Do I Really Need A Will? (Or Any Other Estate Planning Documents?)

Blog post by Candice Scott

Studies estimate that around 40% of Australians may not have a Will.[1]

During these times of uncertainty, understanding how your assets will be dealt with if you cannot make decisions for yourself, or if you die, is vital to protect your family and loved ones.

We Australians are living longer as a population, and we should all have plans in place allowing someone we trust to step in and look after our affairs in the event that we suffer some kind of illness or incapacity.

The consequences of failing to consider and plan for what happens if you are incapacitated or if you die, can be devastating for families and can create unnecessary stress as well as legal and administrative costs.

We can help you prepare:

  • an Enduring Power of Attorney in which you appoint trusted people to look after your legal affairs if you are incapacitated for some reason;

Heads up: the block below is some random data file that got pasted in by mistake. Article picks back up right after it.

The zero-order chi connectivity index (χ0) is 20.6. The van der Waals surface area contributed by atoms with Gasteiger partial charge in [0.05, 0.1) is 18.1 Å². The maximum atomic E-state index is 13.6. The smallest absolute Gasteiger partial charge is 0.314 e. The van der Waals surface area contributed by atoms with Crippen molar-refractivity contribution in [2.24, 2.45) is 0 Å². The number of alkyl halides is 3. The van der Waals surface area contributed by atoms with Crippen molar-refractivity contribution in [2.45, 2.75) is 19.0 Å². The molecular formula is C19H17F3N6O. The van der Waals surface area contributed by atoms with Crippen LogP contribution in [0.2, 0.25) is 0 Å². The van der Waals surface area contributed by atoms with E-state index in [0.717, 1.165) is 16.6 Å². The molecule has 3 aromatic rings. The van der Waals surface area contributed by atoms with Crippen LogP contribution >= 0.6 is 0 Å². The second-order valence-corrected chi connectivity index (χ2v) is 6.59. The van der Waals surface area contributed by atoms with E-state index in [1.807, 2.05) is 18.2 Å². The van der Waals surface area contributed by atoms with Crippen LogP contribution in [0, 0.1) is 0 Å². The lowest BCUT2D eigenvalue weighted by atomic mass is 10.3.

• an Advance Care Directive in which you appoint trusted people to look after your wellbeing and health care if you are incapacitated;
  • a Will which deals with your assets and debts if you pass away. A Will is the best way to ensure the people you nominate benefit from your estate. If you don’t have a Will, State legislation applies and your estate might not be distributed in accordance with your wishes.

If your circumstances change you should always review these documents to make sure they are still applicable.

Call Candice Scott from our Adelaide office to discuss whether you need any of these documents in place.

[1] Families and generational asset transfers: Making and challenging wills in contemporary Australia, a joint project between The University of Queensland (UQ), Queensland University of Technology (QUT) and Victoria University (VU), 2015.